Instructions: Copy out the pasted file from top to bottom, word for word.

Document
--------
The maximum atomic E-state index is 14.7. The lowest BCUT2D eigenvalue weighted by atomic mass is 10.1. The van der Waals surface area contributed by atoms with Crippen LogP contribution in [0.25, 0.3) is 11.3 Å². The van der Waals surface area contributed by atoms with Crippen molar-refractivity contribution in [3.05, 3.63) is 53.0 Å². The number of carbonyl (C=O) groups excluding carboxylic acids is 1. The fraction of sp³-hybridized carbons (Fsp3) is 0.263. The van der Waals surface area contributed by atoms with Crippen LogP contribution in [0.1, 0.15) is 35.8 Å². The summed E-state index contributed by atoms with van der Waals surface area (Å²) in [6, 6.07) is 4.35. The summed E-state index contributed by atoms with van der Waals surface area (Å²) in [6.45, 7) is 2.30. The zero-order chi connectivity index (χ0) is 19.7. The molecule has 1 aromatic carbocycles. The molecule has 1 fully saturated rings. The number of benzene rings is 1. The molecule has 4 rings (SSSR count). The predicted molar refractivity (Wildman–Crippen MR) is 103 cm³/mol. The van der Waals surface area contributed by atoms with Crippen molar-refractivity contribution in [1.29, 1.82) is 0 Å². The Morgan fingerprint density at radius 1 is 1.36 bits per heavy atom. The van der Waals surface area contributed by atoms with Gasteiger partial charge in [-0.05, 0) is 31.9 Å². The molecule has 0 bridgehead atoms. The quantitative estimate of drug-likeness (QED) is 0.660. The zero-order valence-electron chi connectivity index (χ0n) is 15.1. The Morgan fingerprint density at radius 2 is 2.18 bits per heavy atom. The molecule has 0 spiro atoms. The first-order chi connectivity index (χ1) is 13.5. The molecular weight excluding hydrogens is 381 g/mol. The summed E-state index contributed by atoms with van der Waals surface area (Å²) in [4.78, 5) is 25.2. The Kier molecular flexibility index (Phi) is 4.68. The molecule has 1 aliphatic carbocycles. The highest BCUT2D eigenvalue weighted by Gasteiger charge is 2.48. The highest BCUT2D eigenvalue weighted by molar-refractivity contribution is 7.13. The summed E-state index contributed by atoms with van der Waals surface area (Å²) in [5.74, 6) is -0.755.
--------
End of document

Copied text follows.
The maximum atomic E-state index is 14.7. The lowest BCUT2D eigenvalue weighted by atomic mass is 10.1. The van der Waals surface area contributed by atoms with Crippen LogP contribution in [0.25, 0.3) is 11.3 Å². The van der Waals surface area contributed by atoms with Crippen molar-refractivity contribution in [3.05, 3.63) is 53.0 Å². The number of carbonyl (C=O) groups excluding carboxylic acids is 1. The fraction of sp³-hybridized carbons (Fsp3) is 0.263. The van der Waals surface area contributed by atoms with Crippen LogP contribution in [0.1, 0.15) is 35.8 Å². The summed E-state index contributed by atoms with van der Waals surface area (Å²) in [6, 6.07) is 4.35. The summed E-state index contributed by atoms with van der Waals surface area (Å²) in [6.45, 7) is 2.30. The zero-order chi connectivity index (χ0) is 19.7. The molecule has 1 aromatic carbocycles. The molecule has 1 fully saturated rings. The number of benzene rings is 1. The molecule has 4 rings (SSSR count). The predicted molar refractivity (Wildman–Crippen MR) is 103 cm³/mol. The van der Waals surface area contributed by atoms with Crippen molar-refractivity contribution in [1.29, 1.82) is 0 Å². The Morgan fingerprint density at radius 1 is 1.36 bits per heavy atom. The van der Waals surface area contributed by atoms with Gasteiger partial charge in [-0.05, 0) is 31.9 Å². The molecule has 0 bridgehead atoms. The quantitative estimate of drug-likeness (QED) is 0.660. The zero-order valence-electron chi connectivity index (χ0n) is 15.1. The Morgan fingerprint density at radius 2 is 2.18 bits per heavy atom. The molecule has 0 spiro atoms. The first-order chi connectivity index (χ1) is 13.5. The molecular weight excluding hydrogens is 381 g/mol. The summed E-state index contributed by atoms with van der Waals surface area (Å²) in [4.78, 5) is 25.2. The Kier molecular flexibility index (Phi) is 4.68. The molecule has 1 aliphatic carbocycles. The highest BCUT2D eigenvalue weighted by Gasteiger charge is 2.48. The highest BCUT2D eigenvalue weighted by molar-refractivity contribution is 7.13. The summed E-state index contributed by atoms with van der Waals surface area (Å²) in [5.74, 6) is -0.755.